To Be Continued . . .

{ In the mean time, to see photos of the even more lovely back of this up-do, please go to

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I am working with Martin Scorsese as “Swiss Air Stewardess #1” in his current film ‘The Wolf of Wall Street’. To be a ‘Background Actor’, liberally speaking, is to be working with Marty. However, realistically, this is an opportunity, and must be taken full advantage of…. how is this done? Recently I had the fitting- the lovely Sue, of Brooklyn, measured me every which way: nape to collar, collar to shoulder, shoulder to elbow, waist, waist to knee, you get the idea. Well, what now.

Arriving very early for the fitting, after a train of one hour twenty minutes, a lovely stroll through the wondrous city of New York was embarked upon.  I walked almost the same amount of time during the 2.5 mile stretch, through ‘The Village’ from Penn Station on a misty day, whilst smiling and grinning every step.  I LOVE LOVE LOVE LOVE LoOvVE walking around New York City.  As a recent transplant, always feeling the magnetism elicited, being in the city is akin to organic fertilizer; sometimes I even imagine living there. However, since high school art class, and especially reinforced following the recent hurricane, I have understood the value and necessity for Freedom in creating Art, therefore I tend to shun any constancy which might cause dullness and a jaded lack of appreciation for what once enthralled and created life force.  A “have to” makes for a frowny-face.

Sue of Brooklyn said by the time the movie was wrapped over 2,500 fittings will have occurred!  Sue, the seamstress, had a lovely vitality and I wonder how many of those people will remember her name, or that she lives in Brooklyn, or knows she has been trying to remember  her daughter’s passport.  I only know these tidbits about the woman who measured me for all of maybe ten minutes because I was genuinely interested in her.  She asked me if I lived close, I responded in the middle of Long Island, and she was interested where exactly that was. A simple question became a moment shared on a journey, and when I return for a pre-fit tomorrow- full costume prior to filming- my memory will serve me well.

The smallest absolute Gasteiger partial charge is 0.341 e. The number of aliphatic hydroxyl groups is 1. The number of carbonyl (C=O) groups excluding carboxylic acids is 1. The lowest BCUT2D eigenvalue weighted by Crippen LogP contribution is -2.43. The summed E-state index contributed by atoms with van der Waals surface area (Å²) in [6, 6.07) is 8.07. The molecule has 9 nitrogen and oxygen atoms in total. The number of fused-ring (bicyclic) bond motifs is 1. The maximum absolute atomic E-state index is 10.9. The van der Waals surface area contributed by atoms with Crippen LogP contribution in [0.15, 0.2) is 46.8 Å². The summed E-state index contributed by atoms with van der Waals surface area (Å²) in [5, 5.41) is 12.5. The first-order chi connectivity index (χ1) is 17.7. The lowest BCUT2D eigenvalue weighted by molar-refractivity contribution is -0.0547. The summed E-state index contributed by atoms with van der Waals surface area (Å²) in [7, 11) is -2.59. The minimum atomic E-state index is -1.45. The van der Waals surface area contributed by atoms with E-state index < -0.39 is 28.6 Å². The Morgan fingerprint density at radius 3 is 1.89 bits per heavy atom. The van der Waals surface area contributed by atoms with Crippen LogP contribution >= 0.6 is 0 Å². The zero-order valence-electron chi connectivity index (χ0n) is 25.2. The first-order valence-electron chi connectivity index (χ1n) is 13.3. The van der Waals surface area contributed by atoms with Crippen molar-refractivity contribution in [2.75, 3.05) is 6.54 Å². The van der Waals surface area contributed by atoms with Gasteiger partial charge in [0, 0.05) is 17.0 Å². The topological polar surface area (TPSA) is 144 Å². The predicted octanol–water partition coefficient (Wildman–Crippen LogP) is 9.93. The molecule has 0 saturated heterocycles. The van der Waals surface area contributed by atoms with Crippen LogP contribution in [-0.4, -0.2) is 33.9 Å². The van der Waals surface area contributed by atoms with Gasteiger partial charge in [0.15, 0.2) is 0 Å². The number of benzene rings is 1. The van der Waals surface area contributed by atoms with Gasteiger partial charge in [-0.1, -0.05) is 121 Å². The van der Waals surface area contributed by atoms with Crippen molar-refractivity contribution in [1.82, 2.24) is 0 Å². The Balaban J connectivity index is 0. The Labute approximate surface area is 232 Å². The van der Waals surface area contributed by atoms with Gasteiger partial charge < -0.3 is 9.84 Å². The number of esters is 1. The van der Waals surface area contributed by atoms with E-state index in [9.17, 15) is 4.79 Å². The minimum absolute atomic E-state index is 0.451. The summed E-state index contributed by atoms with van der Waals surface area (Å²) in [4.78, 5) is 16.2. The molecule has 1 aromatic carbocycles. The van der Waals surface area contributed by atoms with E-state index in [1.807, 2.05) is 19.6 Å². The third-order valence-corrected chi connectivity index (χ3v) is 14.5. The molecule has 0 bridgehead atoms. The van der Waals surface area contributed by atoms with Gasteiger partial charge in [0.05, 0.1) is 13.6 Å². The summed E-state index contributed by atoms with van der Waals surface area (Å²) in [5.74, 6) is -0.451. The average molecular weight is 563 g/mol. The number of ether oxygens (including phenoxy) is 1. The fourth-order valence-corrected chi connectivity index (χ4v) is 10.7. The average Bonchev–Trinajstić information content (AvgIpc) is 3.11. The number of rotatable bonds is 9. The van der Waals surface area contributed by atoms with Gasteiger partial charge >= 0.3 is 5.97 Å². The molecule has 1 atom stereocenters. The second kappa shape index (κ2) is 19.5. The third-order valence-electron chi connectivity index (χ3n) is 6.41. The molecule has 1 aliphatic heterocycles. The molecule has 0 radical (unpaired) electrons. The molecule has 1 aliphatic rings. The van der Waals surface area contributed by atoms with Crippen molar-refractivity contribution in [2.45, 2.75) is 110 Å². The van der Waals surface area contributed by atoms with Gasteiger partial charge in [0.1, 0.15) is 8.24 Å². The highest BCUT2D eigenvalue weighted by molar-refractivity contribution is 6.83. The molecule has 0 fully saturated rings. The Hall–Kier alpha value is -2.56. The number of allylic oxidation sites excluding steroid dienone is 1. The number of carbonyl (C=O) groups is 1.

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I have been exposed to a new term- “Background Whore”.  On-set consorting with fellow extras one man told me how he worked four, sometimes five, days a week using this term, though now his focus is honing his basketball skills so he can take advantage of the next commercial opportunity to be one of the tall players chosen.  A commercial pays more than double what one day as a television or movie background actor garners, plus possible residuals.  This young man revealed he had been working this way, ‘whoring’, for a year and a half.

Another actress posed the question of whether this (working as an extra) was my ultimate aim.  She did not mean to offend, however I was aghast, later realizing- it was a good question I needed to hear. Knowing the answer and taking action toward a truer goal- while I am full of gratitude to be making money to cover bills through this endeavor rather than relying solely on savings- I WANT A PRINCIPAL ROLE! and desire to focus efforts on achievement!!  This same day, still on the set of ‘Smash’, I was called to play a stewardess on Martin Scorsese’s current film project ‘The Wolf of Wall Street’.  Though far from the mark, still a step closer, an opportunity to share space and be seen- perhaps even bumped up to having a line by a well respected director.

From what I heard, redheads are favorably singled out by Mr. Scorsese. We shall see, indeed my hopes are this hearsay carries validity.  In any case, I will be on-set with one of the great film makers of our time and there most certainly will be something valuable to be learned.  Since becoming more re-familiarized working as an extra, I feel I have lost some of the curiosity and irreverence from my first day on ‘Made In Jersey’.  Then I barely stayed in ‘Holding’, rather enjoying the outside and watching the movement of the crew and directors- staying out of the way- but also staying in eyesight: ever smiling.  Be interested, and you shall be interesting- I heard that cleverness somewhere smart.